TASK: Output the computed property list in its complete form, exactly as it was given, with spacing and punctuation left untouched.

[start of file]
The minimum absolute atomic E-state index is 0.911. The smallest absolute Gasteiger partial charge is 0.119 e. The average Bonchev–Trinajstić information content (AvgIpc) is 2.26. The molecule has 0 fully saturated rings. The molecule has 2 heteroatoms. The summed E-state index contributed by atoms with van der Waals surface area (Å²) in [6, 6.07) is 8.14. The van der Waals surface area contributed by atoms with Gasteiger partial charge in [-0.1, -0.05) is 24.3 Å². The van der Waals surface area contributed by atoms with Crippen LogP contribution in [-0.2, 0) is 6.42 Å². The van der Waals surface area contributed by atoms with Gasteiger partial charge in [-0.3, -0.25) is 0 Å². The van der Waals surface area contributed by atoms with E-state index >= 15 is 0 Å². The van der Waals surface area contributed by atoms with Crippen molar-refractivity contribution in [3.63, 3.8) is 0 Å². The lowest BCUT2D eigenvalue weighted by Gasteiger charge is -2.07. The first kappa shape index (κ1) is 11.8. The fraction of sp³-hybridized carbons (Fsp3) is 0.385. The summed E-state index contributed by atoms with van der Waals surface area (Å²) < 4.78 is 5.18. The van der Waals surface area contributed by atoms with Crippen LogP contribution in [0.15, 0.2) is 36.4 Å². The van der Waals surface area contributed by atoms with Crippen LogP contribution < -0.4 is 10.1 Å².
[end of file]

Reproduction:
The minimum absolute atomic E-state index is 0.911. The smallest absolute Gasteiger partial charge is 0.119 e. The average Bonchev–Trinajstić information content (AvgIpc) is 2.26. The molecule has 0 fully saturated rings. The molecule has 2 heteroatoms. The summed E-state index contributed by atoms with van der Waals surface area (Å²) in [6, 6.07) is 8.14. The van der Waals surface area contributed by atoms with Gasteiger partial charge in [-0.1, -0.05) is 24.3 Å². The van der Waals surface area contributed by atoms with Crippen LogP contribution in [-0.2, 0) is 6.42 Å². The van der Waals surface area contributed by atoms with Gasteiger partial charge in [-0.3, -0.25) is 0 Å². The van der Waals surface area contributed by atoms with E-state index >= 15 is 0 Å². The van der Waals surface area contributed by atoms with Crippen molar-refractivity contribution in [3.63, 3.8) is 0 Å². The lowest BCUT2D eigenvalue weighted by Gasteiger charge is -2.07. The first kappa shape index (κ1) is 11.8. The fraction of sp³-hybridized carbons (Fsp3) is 0.385. The summed E-state index contributed by atoms with van der Waals surface area (Å²) < 4.78 is 5.18. The van der Waals surface area contributed by atoms with Crippen LogP contribution in [0.15, 0.2) is 36.4 Å². The van der Waals surface area contributed by atoms with Crippen LogP contribution < -0.4 is 10.1 Å².